Yes, says Ben DeGrow of the Mackinac Center for Public Policy.
“Both the hard data and the opinions of parents highlight the benefits for Michigan students who exercise educational choice,” he wrote. “But critics often say that when families leave a district, the result, especially in urban districts serving a predominantly minority population, is financial harm that adversely affects others. That harm, they say, is a reason to rein in choice and change how schools are funded.
“A closer look at the numbers, however, strongly suggests that the fears about the fiscal impacts of choice are overblown,” says DeGrow, director of education policy for the center.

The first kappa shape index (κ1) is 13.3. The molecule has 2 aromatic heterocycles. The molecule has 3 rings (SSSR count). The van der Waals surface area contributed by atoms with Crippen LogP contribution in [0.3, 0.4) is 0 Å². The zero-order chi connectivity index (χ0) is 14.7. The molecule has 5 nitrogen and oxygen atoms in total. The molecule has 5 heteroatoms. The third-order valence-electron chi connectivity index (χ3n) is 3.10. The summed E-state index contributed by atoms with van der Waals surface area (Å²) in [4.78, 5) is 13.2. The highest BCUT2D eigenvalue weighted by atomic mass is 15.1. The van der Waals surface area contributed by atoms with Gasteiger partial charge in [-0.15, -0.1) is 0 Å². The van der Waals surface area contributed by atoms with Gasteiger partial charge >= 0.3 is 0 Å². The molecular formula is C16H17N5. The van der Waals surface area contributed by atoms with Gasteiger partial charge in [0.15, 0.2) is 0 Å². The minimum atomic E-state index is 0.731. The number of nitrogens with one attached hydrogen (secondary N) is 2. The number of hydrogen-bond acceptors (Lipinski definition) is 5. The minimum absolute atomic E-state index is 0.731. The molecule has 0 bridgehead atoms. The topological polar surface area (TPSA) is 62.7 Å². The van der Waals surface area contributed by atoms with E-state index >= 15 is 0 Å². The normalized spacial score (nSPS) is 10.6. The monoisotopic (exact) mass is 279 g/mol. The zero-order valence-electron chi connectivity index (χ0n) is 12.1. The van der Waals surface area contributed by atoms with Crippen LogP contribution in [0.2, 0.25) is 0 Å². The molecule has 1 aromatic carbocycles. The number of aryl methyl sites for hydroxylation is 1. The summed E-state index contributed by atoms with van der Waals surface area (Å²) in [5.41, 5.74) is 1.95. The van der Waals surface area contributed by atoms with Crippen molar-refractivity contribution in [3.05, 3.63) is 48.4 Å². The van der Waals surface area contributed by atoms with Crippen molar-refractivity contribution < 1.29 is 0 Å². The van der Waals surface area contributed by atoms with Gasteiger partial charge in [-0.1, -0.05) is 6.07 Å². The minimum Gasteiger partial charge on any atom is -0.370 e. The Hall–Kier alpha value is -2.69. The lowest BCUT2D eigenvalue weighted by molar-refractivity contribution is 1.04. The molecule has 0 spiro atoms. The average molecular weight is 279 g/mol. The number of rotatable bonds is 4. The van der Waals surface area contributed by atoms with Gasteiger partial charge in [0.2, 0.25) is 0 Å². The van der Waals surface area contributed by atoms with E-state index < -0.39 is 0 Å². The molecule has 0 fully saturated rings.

Although it may be difficult for school districts to adapt to smaller budgets in the short term, he wrote, having fewer students will generally result in lower expenses.
DeGrow concludes that perhaps state officials should help Michigan’s school districts find more freedom and flexibility to compete rather than try to make it more difficult for families to find “greener pastures.”
Read the complete blog post: “School Districts Exaggerate the Harms of Losing Students to Choice.”
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